Who owns, controls, or influences media outlets.
This has been, perhaps, one of the most important weeks in the history of the Internet.
Comcast announced an offer worth $65 billion for the bulk of 21st Century Fox’s businesses, setting up a showdown with the Walt Disney Company for Rupert Murdoch’s media empire.
A federal judge approved the blockbuster merger between AT&T and Time Warner, rebuffing the government’s effort to block the $85.4 billion deal, in a decision that is expected to unleash a wave of takeovers in corporate America.
In America we want institutions that make our democracy strong—that seems like a no brainer.
Randall L. Stephenson, AT&T’s chief executive, said in a staffwide memo that the company had made a “big mistake” by hiring President Trump’s personal lawyer, Michael Cohen.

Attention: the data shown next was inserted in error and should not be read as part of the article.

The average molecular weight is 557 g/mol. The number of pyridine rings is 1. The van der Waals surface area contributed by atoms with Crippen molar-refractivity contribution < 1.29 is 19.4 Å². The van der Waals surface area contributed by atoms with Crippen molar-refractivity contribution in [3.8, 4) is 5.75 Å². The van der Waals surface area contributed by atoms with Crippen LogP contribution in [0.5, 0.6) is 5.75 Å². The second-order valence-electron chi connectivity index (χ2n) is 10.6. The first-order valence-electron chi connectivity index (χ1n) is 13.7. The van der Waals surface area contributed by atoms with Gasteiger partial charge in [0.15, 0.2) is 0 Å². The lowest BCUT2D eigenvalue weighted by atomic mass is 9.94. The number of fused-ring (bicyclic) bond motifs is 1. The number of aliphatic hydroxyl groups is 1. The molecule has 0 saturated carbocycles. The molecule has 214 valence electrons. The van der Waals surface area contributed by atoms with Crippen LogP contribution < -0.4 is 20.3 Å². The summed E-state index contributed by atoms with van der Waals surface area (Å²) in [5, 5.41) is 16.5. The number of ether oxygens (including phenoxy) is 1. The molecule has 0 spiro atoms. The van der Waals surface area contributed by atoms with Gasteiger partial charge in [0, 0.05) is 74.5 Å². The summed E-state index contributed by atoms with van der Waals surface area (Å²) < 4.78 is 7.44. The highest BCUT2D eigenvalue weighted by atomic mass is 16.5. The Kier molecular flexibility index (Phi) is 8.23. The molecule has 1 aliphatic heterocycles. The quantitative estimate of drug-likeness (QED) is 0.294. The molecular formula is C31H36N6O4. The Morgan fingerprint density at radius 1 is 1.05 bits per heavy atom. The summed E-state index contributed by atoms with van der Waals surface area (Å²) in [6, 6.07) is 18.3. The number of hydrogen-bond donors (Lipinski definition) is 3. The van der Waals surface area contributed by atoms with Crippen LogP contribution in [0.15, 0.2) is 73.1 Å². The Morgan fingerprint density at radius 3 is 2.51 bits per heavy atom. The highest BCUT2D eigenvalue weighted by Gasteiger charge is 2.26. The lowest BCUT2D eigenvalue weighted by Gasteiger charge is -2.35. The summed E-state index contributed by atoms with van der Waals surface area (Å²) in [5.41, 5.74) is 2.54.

On April 29, 2018, T-Mobile US and Sprint announced that the boards of the two companies had agreed to enter into an agreement to merge. The companies said they hope to close the deal in the first half of 2019.
[Commentary] Our current privacy framework no longer works. While the hearings this month offered little in terms of solutions, they did put a spotlight on a problem that’s been glaringly obvious for years: Consumers have little control over their
[Commentary] We are in a brave new world. Facebook and 'Big Tech' have contributed to the erosion of our democratic discourse.
[Commentary] Is it time to recognize that Facebook, and ‘Big Tech’ at large, may be a bug in our democracy?
One of the most important antitrust cases in recent decades, the Department of Justice’s (DOJ) move to block AT&T from acquiring Time Warner, goes to trial in Washington, DC, on March 19.